With just days to go in 2011, I recently took stock of my training for the month of December. What a blank-ing JOKE. A collection of half-mile, or one mile runs. ("All I ran was ONE ******* MILE?")
After ignoring pain signs through mid-November -- and, arguably, ignoring my calves and heels altogether since last spring -- I became "officially injured" on November 24th. Since then -- over 5 weeks -- I've run a total of 30 miles -- most of which ran the gamut between "tight" or "sore" and bonafide pain in the left calf/heel.
I've been stuck in a cycle of "It hurts, it feels a little better, let's run a little*, it hurts...", from which I've yet to emerge. As a runner, coach and physical therapist, it's downright embarrassing. Here's where I've gone -- sometimes right, sometimes wrongly.
(*a little = as little as four minutes, a maximum of 18 minutes. Never longer than 7 minutes consecutive, over the past month)
My treatment approach has been thus:
1. Do Nothing. Irritated muscles get overly-irritated by excessive stretching, strengthening, massaging and attempts at running. So do nothing! Well, this did not work. I had a severely dysfunctional muscle -- so bound up by thousands of miles of running since last spring that my lower leg was one big grisley chunk of tissue, not a smooth supple muscle-tendon. Every attempt to run on this clunker resulted in a straining on the same weak segment that gave way to begin with.
2. Tissue Remodeling. My boss Jeff began to intervene around 12/8 -- pointing out that I had to remodel that healing, dysfunctional tissue. According to the Tissue Healing Model, all tissues heal with fresh collagen fibers that grow irregularly -- into a jumbled mass, rather than organized fibers. It's up to ME to "re-organize them" -- via stretching, massage, and occasional "challenges" to the tissue -- strengthenen, hopping/light plyometrics, and yes, running.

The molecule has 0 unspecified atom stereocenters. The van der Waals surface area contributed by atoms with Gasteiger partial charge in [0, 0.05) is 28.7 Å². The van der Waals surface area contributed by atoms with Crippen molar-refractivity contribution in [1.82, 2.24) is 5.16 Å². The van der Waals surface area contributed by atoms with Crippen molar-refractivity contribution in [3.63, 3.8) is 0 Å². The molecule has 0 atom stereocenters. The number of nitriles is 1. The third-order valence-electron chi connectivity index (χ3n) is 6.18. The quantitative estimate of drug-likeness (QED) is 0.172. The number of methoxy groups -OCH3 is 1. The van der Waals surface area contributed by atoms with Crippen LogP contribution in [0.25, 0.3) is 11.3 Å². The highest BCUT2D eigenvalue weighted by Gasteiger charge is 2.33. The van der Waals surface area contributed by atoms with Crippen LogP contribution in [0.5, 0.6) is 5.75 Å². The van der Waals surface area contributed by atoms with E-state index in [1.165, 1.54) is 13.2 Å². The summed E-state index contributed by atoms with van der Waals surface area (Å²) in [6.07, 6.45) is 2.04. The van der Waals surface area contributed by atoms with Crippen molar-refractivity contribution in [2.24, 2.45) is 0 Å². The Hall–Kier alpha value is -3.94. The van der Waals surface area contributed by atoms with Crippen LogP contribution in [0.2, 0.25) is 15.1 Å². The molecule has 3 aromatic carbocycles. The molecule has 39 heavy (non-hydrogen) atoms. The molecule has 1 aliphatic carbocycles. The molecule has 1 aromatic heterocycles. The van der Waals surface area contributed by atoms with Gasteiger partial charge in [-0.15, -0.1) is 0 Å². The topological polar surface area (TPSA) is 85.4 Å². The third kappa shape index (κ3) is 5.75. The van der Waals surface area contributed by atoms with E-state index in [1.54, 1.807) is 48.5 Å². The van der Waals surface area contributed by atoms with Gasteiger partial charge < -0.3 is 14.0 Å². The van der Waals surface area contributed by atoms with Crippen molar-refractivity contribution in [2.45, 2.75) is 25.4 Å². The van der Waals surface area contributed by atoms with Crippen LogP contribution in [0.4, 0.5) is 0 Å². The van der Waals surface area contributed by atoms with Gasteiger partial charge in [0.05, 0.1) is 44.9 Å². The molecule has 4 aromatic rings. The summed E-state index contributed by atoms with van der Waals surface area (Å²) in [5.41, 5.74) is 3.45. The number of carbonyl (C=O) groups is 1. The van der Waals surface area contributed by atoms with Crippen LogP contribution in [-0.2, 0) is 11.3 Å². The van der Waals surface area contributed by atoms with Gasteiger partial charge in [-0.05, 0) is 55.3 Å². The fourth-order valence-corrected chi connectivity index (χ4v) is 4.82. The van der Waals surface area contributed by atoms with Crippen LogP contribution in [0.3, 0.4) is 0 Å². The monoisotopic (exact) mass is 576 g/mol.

So that's what I did: three terrific professional massages that clearly pointed out how incredibly dysfunctional BOTH calves were, along with a regular regimen of stretching and hopping.
The problem: BALANCE. Some days -- more often than not -- I over-did it. Soreness crept into a session (usually running), then persisted. And with soreness came favoring -- or BABYING, as I'll call it: me -- either consciously or unconsciously favoring the left leg in EVERYTHING -- standing, walking, and most definitely running.
Which brings me to the third progression in the treatment:
3. SYMMETRY. I met on Christmas Eve with my boss at work (for our under-the-table "coaching for treatment" scheme!) so he could work with me. What he found: egregious favoring of my left leg, with walking, squatting, heel raises, and hopping. Ridiculous!
Our focus NOW is on equal firing of the left leg. And here's why that's important: A poorly-activated muscle is a weak muscle.
Muscles are NOT all-or-nothing. Their degree of strength depends on the number of "motor units" activated. A motor unit represents one nerve fiber that innervates a collection of muscle cells, or a "bundle" -- of which there are hundreds if not thousands per muscle). This is a requirement of life -- otherwise our physical response could not vary. Ever lift a very light object that you thought was heavy (with any ensuing comedy?).
For something as "challenging" to tissue as running -- the constant hyper-loading -> storing -> and releasing of energy that goes into every stride -- you have to have FULL motor recruitment -- or ALL the motor units being activated (to some extent) in your legs. This is doubly important if you're dealing with a muscle-tendon unit that lacks full strength and resilience.
A weak muscle-tendon needs 100% full power, otherwise the pounding forces with excessively strain, resulting in more injury. BUT, if one is tentative, guarding, or "babying", you're telling your brain to DE-ACTIVATE, thus giving LESS power. The muscle-tendon is now weakened further!
And round and round we go: A weak muscle -> an injured muscle -> a favored muscle -> a poorly activated muscle -> a weak muscle...
The answer: Go Hard, or don't go at all. You either make that leap with 100% confidence -- and with it, full muscle-activation, without fear of pain -- or you'll land flat on your face.
And that's where I find myself, for the time being.